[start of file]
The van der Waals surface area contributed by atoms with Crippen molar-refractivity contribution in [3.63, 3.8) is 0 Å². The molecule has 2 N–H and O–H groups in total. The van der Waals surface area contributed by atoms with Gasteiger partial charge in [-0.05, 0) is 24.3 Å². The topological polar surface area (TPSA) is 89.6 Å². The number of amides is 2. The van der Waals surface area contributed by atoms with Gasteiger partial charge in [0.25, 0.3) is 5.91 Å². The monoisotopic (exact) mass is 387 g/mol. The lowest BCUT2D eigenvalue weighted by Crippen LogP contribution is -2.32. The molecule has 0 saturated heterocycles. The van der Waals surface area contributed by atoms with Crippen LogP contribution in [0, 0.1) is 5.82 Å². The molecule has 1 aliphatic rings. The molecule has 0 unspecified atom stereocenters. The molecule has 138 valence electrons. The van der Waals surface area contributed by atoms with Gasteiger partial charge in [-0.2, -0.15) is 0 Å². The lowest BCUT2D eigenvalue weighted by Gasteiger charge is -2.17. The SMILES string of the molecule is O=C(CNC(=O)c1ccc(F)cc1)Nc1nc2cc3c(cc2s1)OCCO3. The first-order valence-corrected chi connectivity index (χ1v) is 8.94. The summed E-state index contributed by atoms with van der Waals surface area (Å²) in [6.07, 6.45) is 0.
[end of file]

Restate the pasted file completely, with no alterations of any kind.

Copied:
The van der Waals surface area contributed by atoms with Crippen molar-refractivity contribution in [3.63, 3.8) is 0 Å². The molecule has 2 N–H and O–H groups in total. The van der Waals surface area contributed by atoms with Gasteiger partial charge in [-0.05, 0) is 24.3 Å². The topological polar surface area (TPSA) is 89.6 Å². The number of amides is 2. The van der Waals surface area contributed by atoms with Gasteiger partial charge in [0.25, 0.3) is 5.91 Å². The monoisotopic (exact) mass is 387 g/mol. The lowest BCUT2D eigenvalue weighted by Crippen LogP contribution is -2.32. The molecule has 0 saturated heterocycles. The van der Waals surface area contributed by atoms with Crippen LogP contribution in [0, 0.1) is 5.82 Å². The molecule has 1 aliphatic rings. The molecule has 0 unspecified atom stereocenters. The molecule has 138 valence electrons. The van der Waals surface area contributed by atoms with Gasteiger partial charge in [-0.2, -0.15) is 0 Å². The lowest BCUT2D eigenvalue weighted by Gasteiger charge is -2.17. The SMILES string of the molecule is O=C(CNC(=O)c1ccc(F)cc1)Nc1nc2cc3c(cc2s1)OCCO3. The first-order valence-corrected chi connectivity index (χ1v) is 8.94. The summed E-state index contributed by atoms with van der Waals surface area (Å²) in [6.07, 6.45) is 0.